Over a Barrel

July 18, 2011 at 9:26 am | Posted in Common Expressions | 7 Comments
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The common expression “over a barrel” means that someone is in a compromising position. The phrase comes from a time when the method for rescuing a person who had almost drowned was to pull him from the water and start rolling him back and forth over a barrel. Sometimes this treatment did more harm than good!

over a barrel

The Bible application for the expression “over a barrel” comes from I Kings 17. The widow at Zarephath wasn’t drowning, though. She was starving. She only had enough meal and oil for her and her son to have one last little cake, after which she was planning on dying. Then, on top of that, the prophet Elijah, the man of God, stopped by and told her to get him some water – and to bring him a little cake while she was at it!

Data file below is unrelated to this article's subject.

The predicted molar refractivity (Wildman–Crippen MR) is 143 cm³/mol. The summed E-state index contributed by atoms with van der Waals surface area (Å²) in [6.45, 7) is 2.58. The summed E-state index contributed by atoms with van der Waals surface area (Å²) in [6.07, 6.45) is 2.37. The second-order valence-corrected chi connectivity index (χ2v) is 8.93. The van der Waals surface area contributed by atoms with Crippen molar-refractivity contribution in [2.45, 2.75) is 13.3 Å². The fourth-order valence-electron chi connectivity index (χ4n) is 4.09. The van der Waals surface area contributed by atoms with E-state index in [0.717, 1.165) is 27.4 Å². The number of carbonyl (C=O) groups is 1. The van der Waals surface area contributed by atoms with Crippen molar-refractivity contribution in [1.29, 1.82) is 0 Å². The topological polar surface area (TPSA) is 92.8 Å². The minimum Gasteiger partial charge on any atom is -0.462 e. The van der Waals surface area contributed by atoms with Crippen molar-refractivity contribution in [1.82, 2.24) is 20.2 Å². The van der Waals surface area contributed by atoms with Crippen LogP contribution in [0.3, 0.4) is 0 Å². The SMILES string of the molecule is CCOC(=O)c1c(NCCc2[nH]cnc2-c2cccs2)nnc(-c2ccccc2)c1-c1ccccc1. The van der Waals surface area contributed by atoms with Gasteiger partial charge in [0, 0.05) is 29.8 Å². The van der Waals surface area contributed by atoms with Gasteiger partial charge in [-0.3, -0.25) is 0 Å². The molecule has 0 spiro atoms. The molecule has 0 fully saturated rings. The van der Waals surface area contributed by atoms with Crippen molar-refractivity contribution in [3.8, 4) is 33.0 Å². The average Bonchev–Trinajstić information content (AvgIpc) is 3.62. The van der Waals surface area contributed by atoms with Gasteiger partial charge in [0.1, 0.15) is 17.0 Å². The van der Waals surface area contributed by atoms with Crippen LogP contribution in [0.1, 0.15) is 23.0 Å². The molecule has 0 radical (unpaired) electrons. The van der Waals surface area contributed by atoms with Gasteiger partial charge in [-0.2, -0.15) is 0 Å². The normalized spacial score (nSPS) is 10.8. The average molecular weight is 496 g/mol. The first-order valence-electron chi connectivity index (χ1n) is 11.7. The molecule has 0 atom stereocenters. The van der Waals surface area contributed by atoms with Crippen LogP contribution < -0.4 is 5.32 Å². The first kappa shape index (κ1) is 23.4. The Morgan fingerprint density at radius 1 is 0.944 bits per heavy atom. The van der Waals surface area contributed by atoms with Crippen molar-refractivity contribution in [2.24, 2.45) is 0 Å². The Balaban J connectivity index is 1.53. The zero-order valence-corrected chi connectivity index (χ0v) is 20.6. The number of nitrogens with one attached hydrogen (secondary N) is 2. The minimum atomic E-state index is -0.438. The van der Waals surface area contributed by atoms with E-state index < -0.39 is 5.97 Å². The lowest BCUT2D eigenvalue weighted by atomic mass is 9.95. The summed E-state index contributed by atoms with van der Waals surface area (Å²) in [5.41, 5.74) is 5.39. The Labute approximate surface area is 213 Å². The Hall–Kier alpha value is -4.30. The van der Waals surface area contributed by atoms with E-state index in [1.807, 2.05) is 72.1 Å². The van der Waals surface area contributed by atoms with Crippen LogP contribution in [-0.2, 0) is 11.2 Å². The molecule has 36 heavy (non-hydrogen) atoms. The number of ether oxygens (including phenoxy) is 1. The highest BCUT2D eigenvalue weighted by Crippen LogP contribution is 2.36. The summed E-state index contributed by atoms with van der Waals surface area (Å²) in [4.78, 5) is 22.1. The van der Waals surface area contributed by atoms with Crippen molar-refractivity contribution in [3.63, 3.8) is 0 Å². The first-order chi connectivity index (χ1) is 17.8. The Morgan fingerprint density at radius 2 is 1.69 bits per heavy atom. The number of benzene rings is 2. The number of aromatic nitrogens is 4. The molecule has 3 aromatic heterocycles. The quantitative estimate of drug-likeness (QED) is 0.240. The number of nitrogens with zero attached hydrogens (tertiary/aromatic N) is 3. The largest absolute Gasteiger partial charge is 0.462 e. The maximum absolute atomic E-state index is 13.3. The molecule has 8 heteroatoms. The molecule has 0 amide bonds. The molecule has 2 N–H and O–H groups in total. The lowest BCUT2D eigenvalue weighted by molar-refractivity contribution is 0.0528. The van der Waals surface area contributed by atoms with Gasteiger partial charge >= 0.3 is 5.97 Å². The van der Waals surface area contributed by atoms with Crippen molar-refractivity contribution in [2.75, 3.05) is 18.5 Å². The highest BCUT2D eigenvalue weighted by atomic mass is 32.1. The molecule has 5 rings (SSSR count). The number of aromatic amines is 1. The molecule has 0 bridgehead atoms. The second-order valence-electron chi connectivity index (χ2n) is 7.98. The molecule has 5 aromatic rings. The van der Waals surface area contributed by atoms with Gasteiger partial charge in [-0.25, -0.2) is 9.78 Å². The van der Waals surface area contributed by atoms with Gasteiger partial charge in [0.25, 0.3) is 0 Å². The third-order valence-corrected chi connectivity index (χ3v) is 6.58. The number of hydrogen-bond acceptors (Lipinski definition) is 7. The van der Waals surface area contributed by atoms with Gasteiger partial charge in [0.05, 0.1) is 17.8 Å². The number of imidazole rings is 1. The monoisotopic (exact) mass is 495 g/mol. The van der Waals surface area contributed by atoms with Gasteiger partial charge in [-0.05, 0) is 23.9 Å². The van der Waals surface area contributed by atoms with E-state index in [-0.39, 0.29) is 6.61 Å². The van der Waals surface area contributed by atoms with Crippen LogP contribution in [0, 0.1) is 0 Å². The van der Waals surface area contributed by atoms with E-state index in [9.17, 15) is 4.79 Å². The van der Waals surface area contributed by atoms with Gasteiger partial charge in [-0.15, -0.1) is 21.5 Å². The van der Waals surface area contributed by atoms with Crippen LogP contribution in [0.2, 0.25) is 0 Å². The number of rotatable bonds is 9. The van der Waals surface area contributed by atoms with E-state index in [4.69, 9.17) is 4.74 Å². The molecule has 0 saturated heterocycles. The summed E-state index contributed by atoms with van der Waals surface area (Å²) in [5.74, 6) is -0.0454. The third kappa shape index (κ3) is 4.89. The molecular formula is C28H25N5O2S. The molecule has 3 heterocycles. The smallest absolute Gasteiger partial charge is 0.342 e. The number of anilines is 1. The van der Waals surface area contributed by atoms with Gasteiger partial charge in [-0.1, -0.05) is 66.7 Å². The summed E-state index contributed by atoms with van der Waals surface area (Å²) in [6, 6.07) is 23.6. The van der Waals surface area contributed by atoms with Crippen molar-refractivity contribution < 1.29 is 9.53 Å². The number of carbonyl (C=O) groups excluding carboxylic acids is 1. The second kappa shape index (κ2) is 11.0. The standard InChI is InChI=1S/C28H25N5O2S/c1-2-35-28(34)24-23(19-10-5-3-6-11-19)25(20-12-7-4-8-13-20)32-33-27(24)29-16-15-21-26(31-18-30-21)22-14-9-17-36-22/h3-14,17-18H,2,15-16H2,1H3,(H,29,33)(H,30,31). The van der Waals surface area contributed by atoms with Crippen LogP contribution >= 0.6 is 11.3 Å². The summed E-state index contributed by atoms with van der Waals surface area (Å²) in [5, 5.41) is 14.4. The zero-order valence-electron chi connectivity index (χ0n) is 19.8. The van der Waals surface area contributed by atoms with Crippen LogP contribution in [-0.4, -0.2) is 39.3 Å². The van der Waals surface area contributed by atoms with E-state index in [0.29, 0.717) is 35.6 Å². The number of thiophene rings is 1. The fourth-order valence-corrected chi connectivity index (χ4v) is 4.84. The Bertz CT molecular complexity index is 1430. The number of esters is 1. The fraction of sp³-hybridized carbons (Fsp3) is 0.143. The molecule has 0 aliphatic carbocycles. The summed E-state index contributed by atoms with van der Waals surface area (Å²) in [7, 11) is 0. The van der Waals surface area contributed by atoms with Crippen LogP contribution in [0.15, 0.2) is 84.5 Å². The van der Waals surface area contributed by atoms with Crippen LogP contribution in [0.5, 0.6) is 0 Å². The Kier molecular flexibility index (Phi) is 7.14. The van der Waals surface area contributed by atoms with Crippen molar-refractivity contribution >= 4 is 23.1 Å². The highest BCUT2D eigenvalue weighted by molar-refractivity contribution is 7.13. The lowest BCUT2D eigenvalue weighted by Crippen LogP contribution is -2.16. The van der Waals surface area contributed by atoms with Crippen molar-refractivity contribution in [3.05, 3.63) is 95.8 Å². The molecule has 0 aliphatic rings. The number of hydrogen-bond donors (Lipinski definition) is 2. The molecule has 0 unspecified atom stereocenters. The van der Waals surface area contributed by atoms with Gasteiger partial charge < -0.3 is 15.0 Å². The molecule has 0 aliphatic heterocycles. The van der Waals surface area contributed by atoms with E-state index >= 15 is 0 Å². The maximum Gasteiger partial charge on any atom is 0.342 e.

The lady could have become exasperated and angry, but instead she exercised her faith. She went and did according to the saying of Elijah. She heard the Word and heeded the Word.

As you read this, you are probably not starving to death, but does someone have you “over a barrel?” Financially, your creditors may have you over a barrel. Time-wise, your employer may have you over a barrel. When it comes to being starved for affection, your spouse, your family, or your friends may have you over a barrel.

The Word of God to the widow lady of Zarephath was, “Take what little you have, and by faith give it to Me.” We might say she was “scraping the bottom of the barrel,” but, sometimes, we have to get to that point in order to realize that we need God. Her barrel, which held the “meal” needed to make bread, was empty, but she herself was not empty of faith. As Christians, even when our material barrel is empty, we can still be filled with the Spirit of God, so we have no reason to complain. (Warren Wiersbe likes to say that empty barrels make the most noise.)